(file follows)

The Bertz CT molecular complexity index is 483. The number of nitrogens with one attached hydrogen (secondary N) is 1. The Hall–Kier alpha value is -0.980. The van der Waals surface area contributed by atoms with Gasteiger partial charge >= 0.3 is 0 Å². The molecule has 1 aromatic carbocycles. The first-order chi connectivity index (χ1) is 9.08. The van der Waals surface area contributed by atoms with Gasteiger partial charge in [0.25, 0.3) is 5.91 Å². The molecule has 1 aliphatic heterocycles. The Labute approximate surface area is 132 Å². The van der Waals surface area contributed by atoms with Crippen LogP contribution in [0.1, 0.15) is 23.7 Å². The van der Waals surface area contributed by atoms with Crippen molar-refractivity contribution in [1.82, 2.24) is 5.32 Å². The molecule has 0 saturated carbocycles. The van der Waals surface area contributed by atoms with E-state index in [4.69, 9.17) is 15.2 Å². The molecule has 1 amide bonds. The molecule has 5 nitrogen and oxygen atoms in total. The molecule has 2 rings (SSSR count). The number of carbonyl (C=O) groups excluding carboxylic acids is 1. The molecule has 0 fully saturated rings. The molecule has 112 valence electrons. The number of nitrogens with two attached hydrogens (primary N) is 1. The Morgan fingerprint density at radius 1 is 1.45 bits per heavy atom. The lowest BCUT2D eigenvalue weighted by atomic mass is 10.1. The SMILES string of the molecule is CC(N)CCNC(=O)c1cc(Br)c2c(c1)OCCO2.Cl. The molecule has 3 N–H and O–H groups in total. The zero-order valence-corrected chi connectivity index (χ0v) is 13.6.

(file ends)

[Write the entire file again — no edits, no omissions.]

The Bertz CT molecular complexity index is 483. The number of nitrogens with one attached hydrogen (secondary N) is 1. The Hall–Kier alpha value is -0.980. The van der Waals surface area contributed by atoms with Gasteiger partial charge >= 0.3 is 0 Å². The molecule has 1 aromatic carbocycles. The first-order chi connectivity index (χ1) is 9.08. The van der Waals surface area contributed by atoms with Gasteiger partial charge in [0.25, 0.3) is 5.91 Å². The molecule has 1 aliphatic heterocycles. The Labute approximate surface area is 132 Å². The van der Waals surface area contributed by atoms with Crippen LogP contribution in [0.1, 0.15) is 23.7 Å². The van der Waals surface area contributed by atoms with Crippen molar-refractivity contribution in [1.82, 2.24) is 5.32 Å². The molecule has 0 saturated carbocycles. The van der Waals surface area contributed by atoms with E-state index in [4.69, 9.17) is 15.2 Å². The molecule has 1 amide bonds. The molecule has 5 nitrogen and oxygen atoms in total. The molecule has 2 rings (SSSR count). The number of carbonyl (C=O) groups excluding carboxylic acids is 1. The molecule has 0 fully saturated rings. The molecule has 112 valence electrons. The number of nitrogens with two attached hydrogens (primary N) is 1. The Morgan fingerprint density at radius 1 is 1.45 bits per heavy atom. The lowest BCUT2D eigenvalue weighted by atomic mass is 10.1. The SMILES string of the molecule is CC(N)CCNC(=O)c1cc(Br)c2c(c1)OCCO2.Cl. The molecule has 3 N–H and O–H groups in total. The zero-order valence-corrected chi connectivity index (χ0v) is 13.6.